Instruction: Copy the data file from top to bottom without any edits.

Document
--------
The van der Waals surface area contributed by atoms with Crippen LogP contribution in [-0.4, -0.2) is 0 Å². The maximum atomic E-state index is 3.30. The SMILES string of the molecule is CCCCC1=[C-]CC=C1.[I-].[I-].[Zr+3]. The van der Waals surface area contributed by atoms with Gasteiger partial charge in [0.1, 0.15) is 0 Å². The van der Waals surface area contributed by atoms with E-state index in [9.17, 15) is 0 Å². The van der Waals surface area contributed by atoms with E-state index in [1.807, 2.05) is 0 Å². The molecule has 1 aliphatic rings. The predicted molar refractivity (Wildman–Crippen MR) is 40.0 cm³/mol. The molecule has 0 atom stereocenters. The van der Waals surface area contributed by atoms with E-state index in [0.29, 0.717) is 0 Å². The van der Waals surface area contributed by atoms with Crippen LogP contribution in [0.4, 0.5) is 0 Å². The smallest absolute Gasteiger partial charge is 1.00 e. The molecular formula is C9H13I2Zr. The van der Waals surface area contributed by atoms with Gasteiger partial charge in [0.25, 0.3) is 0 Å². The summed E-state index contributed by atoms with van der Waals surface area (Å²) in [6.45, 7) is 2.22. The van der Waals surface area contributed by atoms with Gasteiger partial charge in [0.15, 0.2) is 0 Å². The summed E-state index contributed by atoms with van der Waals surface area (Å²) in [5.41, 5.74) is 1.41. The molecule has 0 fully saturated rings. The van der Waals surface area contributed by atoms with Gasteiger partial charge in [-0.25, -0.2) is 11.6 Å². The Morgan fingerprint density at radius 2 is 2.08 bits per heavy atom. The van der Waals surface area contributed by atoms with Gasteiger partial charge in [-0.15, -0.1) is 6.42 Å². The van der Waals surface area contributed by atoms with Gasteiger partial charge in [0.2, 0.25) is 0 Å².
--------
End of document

The van der Waals surface area contributed by atoms with Crippen LogP contribution in [-0.4, -0.2) is 0 Å². The maximum atomic E-state index is 3.30. The SMILES string of the molecule is CCCCC1=[C-]CC=C1.[I-].[I-].[Zr+3]. The van der Waals surface area contributed by atoms with Gasteiger partial charge in [0.1, 0.15) is 0 Å². The van der Waals surface area contributed by atoms with E-state index in [9.17, 15) is 0 Å². The van der Waals surface area contributed by atoms with E-state index in [1.807, 2.05) is 0 Å². The molecule has 1 aliphatic rings. The predicted molar refractivity (Wildman–Crippen MR) is 40.0 cm³/mol. The molecule has 0 atom stereocenters. The van der Waals surface area contributed by atoms with E-state index in [0.29, 0.717) is 0 Å². The van der Waals surface area contributed by atoms with Crippen LogP contribution in [0.4, 0.5) is 0 Å². The smallest absolute Gasteiger partial charge is 1.00 e. The molecular formula is C9H13I2Zr. The van der Waals surface area contributed by atoms with Gasteiger partial charge in [0.25, 0.3) is 0 Å². The summed E-state index contributed by atoms with van der Waals surface area (Å²) in [6.45, 7) is 2.22. The van der Waals surface area contributed by atoms with Gasteiger partial charge in [0.15, 0.2) is 0 Å². The summed E-state index contributed by atoms with van der Waals surface area (Å²) in [5.41, 5.74) is 1.41. The molecule has 0 fully saturated rings. The van der Waals surface area contributed by atoms with Gasteiger partial charge in [-0.25, -0.2) is 11.6 Å². The Morgan fingerprint density at radius 2 is 2.08 bits per heavy atom. The van der Waals surface area contributed by atoms with Gasteiger partial charge in [-0.15, -0.1) is 6.42 Å². The van der Waals surface area contributed by atoms with Gasteiger partial charge in [0.2, 0.25) is 0 Å².